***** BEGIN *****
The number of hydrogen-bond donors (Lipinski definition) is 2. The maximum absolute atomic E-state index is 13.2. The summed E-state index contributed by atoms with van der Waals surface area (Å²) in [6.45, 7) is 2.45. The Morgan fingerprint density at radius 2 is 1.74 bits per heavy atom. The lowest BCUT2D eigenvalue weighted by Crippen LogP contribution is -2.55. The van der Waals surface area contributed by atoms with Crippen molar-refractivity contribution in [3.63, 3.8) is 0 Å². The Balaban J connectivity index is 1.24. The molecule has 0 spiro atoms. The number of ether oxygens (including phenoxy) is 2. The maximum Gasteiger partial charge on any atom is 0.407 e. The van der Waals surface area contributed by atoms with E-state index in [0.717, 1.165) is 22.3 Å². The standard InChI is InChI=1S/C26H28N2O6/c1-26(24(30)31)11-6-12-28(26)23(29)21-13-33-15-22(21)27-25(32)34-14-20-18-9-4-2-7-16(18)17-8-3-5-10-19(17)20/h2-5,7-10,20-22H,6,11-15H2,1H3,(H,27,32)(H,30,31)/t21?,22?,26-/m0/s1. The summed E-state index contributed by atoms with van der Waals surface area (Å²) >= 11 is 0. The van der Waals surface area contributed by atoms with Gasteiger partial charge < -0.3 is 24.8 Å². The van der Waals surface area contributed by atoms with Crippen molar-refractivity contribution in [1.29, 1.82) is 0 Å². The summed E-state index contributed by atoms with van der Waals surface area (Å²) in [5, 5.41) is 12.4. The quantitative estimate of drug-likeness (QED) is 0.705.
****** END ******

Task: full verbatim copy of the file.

The number of hydrogen-bond donors (Lipinski definition) is 2. The maximum absolute atomic E-state index is 13.2. The summed E-state index contributed by atoms with van der Waals surface area (Å²) in [6.45, 7) is 2.45. The Morgan fingerprint density at radius 2 is 1.74 bits per heavy atom. The lowest BCUT2D eigenvalue weighted by Crippen LogP contribution is -2.55. The van der Waals surface area contributed by atoms with Crippen molar-refractivity contribution in [3.63, 3.8) is 0 Å². The Balaban J connectivity index is 1.24. The molecule has 0 spiro atoms. The number of ether oxygens (including phenoxy) is 2. The maximum Gasteiger partial charge on any atom is 0.407 e. The van der Waals surface area contributed by atoms with E-state index in [0.717, 1.165) is 22.3 Å². The standard InChI is InChI=1S/C26H28N2O6/c1-26(24(30)31)11-6-12-28(26)23(29)21-13-33-15-22(21)27-25(32)34-14-20-18-9-4-2-7-16(18)17-8-3-5-10-19(17)20/h2-5,7-10,20-22H,6,11-15H2,1H3,(H,27,32)(H,30,31)/t21?,22?,26-/m0/s1. The summed E-state index contributed by atoms with van der Waals surface area (Å²) >= 11 is 0. The van der Waals surface area contributed by atoms with Gasteiger partial charge < -0.3 is 24.8 Å². The van der Waals surface area contributed by atoms with Crippen molar-refractivity contribution in [1.29, 1.82) is 0 Å². The summed E-state index contributed by atoms with van der Waals surface area (Å²) in [5, 5.41) is 12.4. The quantitative estimate of drug-likeness (QED) is 0.705.